WHO THEY ARE: Two women from Kitchener are the duo behind a subscription-based app designed to make communication easier for construction workers. Bridgit connects contractors and skilled labourers to a single platform to keep everyone updated on each step — and every hiccup — in a construction project. The app integrates text communications, images and other tools.WHERE THEY’LL GO: Bridgit is already being used on condo projects in Toronto, Vancouver and Calgary. A beta launch in New York is leading up to a broader U.S. expansion in the new year.WHY THEY’LL GROW: The construction industry can be a complex beast and communication has been one of its greatest challenges. Earlier this month, the founders won the top prize at Google’s Entrepreneurs Demo Day for Women in San Francisco, a competition of 11 startups from around the globe, creating more buzz for what could an industry-wide solution.THE HURDLES: Developers pay Bridgit a flat rate on a project-by-project basis, which means the founders will have to ensure there aren’t any snags in its rollout that sour customers.———HootsuiteHO-Hootsuite/The Canadian Press TORONTO — Canada’s technology sector was a hotbed of activity this year as investors circled a new generation of startups in hopes of getting in early for the next rising star. The steep decline in crude oil prices has offered extra incentive to get behind a different sector in 2016 in the hunt for the next Shopify success story.Here are four growing Canadian tech companies that have the potential to grab plenty of attention next year, from both investors and consumers:ZootlyScreenshot/Zootly.com WHO THEY ARE: With a Canadian at the helm of this New York-based company, and half of its 22 employees in Kitchener, Ont., Zootly is making noise on both sides of the border. The startup wants to deliver a shot in the arm to the moving industry with an on-demand app much like Uber. Zootly works as a logistics operator, connecting reputable moving companies — which generally lack a strong online presence — with people looking to use their services.WHERE THEY’LL GO: Zootly works in New York and the company plans to roll out across the United States and Canada starting in 2016.WHY THEY’LL GROW: Unlike Airbnb and Uber, Zootly partners with movers rather than working against the existing industry, which means pushback should be minimal. So far, they have about 25 moving companies on their side in New York representing about 250 moving trucks.THE HURDLES: Zootly planned to launch as a public company this year but hit a snag when its reverse takeover of Ethos Gold, a gold miner listed on the TSX Venture Exchange, fell apart in the final hours. The move would have sped up Zootly’s IPO process and given the company an ability to use Ethos’ former tax losses to its advantage. At this point, Zootly is looking at alternatives and still aims to go public next year.Canadian startup Shoes.com eyes fall IPO after raising $45 million in funding roundCanada’s tech sector is so hot investors are going to boot camp to get a piece of it———BridgitHandout/Bridgit WHO THEY ARE: Founder Roger Hardy shifted his attention from heads to toes, selling off successful eye-care web business ClearlyContacts.ca and shovelling some of the money into shoes. He paired with a number of financiers to merge two e-commerce shoe retailers — ShoeMe.ca in Vancouver and OnlineShoes.com in Seattle — into a larger business that could trample the competition.WHERE THEY’LL GO: Shoes.com is taking a page from traditional retail by opening physical stores in major cities across Canada. The company wants to mimic pop-up stores by stocking only one brand of shoes each month. Shoes.com is also expanding into new product lines through its acquisition of socks and underwear company Richer Poorer.WHY THEY’LL GROW: Shoes are big business and Shoes.com prides itself in offering 450 brands, about double the selection of its major competitors.THE HURDLES: Retailers who have expanded product lines too quickly often end up overwhelmed by complications. If Shoes.com strays too far from its business model, it might learn that lesson the hard way. WHO THEY ARE: The Vancouver-based social media management developer has built a business on its computer “dashboard” software that links outlets like Facebook, Twitter and LinkedIn under one profile, making it easier to manage posts across various platforms. Consumers can use a free version of the dashboard while more serious users can upgrade to a premium account for a monthly subscription fee.WHERE THEY’LL GO: Hootsuite is forging more partnerships, most recently with Microsoft’s suite of business tools like SharePoint, Yammer and Dynamics CRM to enhance marketing on social media, offering new insights into consumer activity.WHY THEY’LL GROW: The company is chasing business clients willing to fork out big bucks for the support of account managers and analytics data.THE HURDLES: In early December, Hootsuite laid off about 20 employees in Vancouver, part of its international staff of about 1,000 people, sparking questions about whether the company was tweaking its business to look more attractive for an expected IPO. The company has 1,000 employees across North America. Chief executive Ryan Holmes has spoken about speeding up plans to go public, but so far that hasn’t come to fruition, and representatives for HootSuite declined to talk about its future.———Shoes.comBen Nelms for National Post read more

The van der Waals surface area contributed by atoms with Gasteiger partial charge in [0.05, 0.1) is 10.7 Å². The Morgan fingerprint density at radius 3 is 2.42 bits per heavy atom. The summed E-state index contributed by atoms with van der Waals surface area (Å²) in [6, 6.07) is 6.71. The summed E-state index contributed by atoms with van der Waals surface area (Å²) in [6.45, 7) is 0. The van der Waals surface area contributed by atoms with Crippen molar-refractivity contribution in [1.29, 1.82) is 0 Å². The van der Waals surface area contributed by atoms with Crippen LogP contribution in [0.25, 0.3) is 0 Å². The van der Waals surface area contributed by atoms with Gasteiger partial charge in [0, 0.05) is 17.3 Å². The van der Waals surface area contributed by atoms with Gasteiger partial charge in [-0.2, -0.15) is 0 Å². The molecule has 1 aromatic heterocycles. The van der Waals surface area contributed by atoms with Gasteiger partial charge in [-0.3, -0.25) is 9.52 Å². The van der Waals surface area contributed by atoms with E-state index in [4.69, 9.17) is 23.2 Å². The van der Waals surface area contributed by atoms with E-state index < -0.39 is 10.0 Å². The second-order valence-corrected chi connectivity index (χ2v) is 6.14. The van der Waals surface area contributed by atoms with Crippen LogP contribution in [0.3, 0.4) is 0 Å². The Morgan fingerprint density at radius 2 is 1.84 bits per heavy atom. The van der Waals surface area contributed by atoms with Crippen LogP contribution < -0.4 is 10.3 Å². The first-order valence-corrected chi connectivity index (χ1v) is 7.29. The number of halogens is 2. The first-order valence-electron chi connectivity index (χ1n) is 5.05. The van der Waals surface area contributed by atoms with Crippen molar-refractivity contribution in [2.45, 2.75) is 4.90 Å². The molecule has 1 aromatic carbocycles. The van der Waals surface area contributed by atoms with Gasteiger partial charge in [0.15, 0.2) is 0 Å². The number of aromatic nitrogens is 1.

Faced with high demand for their services coupled with scarce resources, many programs designed for children who require accommodations rely heavily on volunteer support.How to efficiently and effectively train those volunteers is at the heart of research conducted by Brock Applied Disability Studies master’s student Sarah Davis.Even before Davis’ thesis project evolved, her supervisor, Associate Professor of Applied Disability Studies Kendra Thomson, had discussed a potential cross-Faculty collaboration with Maureen Connolly, Professor of Kinesiology and founder of Supporting Neurodiversity through Adaptive Programming (SNAP).“Our department really values collaborations and multi-disciplinary approaches to problems,” says Thomson. “I thought it would be very interesting to see what we could learn from each other.”The resulting collaboration allowed Davis to connect with volunteers in the SNAP program to test the efficacy of the Behavioural Skills Training (BST) model within the context of the physical education program for children with special needs.SNAP offers weekly activity programs for school-aged children and youth experiencing disability. The program relies on volunteers from among the Brock University student population.Davis’ research included both a quantitative and qualitative aspect. With her quantitative research, she wanted to know whether the BST model, which has been empirically validated, could be improved.Based on applied behaviour analysis (ABA), the BST model is comprised of four components: instructions, modelling, rehearsal and feedback. While the model has been proven to be effective as a package, Davis wanted to know if the individual steps could be effective on their own.Davis knows first-hand the challenges faced by clinicians on the frontlines of the health system working and volunteering in a number of community organizations serving individuals with developmental disabilities.“Resources are always very limited, especially in volunteer-based programs,” says Davis. “We wanted to see if we could save valuable time and resources by using just instructions or just modelling.”Davis found that with only individual components of BST instead of the whole four-step package, individuals do acquire the skills being taught, but they don’t maintain those skills for long. That’s an important consideration for clinicians when they’re put in the position of training volunteers and want to do that effectively and efficiently, she says.“In a pinch, I know I can get away with just giving instructions, but I also know that I’ll have to go back and continue to provide instructions intermittently,” she says. “Or, I can just go with the full BST approach from the beginning because we saw that maintenance was not affected when they had the whole BST framework.”The qualitative component of Davis’ thesis explored how learning BST might inform how the SNAP volunteers approached teaching new skills to individuals with developmental disabilities. Davis interviewed SNAP volunteers to find out about their training and about their experiences with the program.“That was really rich information,” says Thomson.The qualitative data provided a “solid rationale to provide training,” says Davis, and especially feedback.That is particularly important for supervisors or managers to understand, says Thomson.“They typically struggle with delivering feedback — tough feedback sometimes — but the volunteers were telling us that it was what they really wanted.”The results of this research could apply across a range of fields.“The framework is general,” says Thomson. “Evaluating it in different contexts gives us more confidence that the framework is causing the improved outcomes.”Working across disciplines was challenging and rewarding for both Davis and Thomson.“We ended up learning a lot from each other in terms of methodology,” Thomson says. “I’ve never been a qualitative researcher and Sarah got thrown right into learning how to conduct a qualitative study.”She says thesis committee members Maureen Connolly and Priscilla Burnham Riosa were instrumental in that learning.“One of the take-home messages for us was that fields that seem divergent and speak different languages, when you really break things down, share the same sort of core values or core approaches,” says Thomson.Davis agrees.“I think that was the most interesting part of the research. I got to look at this intersection point between quantitative and qualitative analysis, and that’s where the most novel information was coming out.“We’re describing things completely differently but we’re talking about the same thing. Sometimes people just get lost in the labels.” read more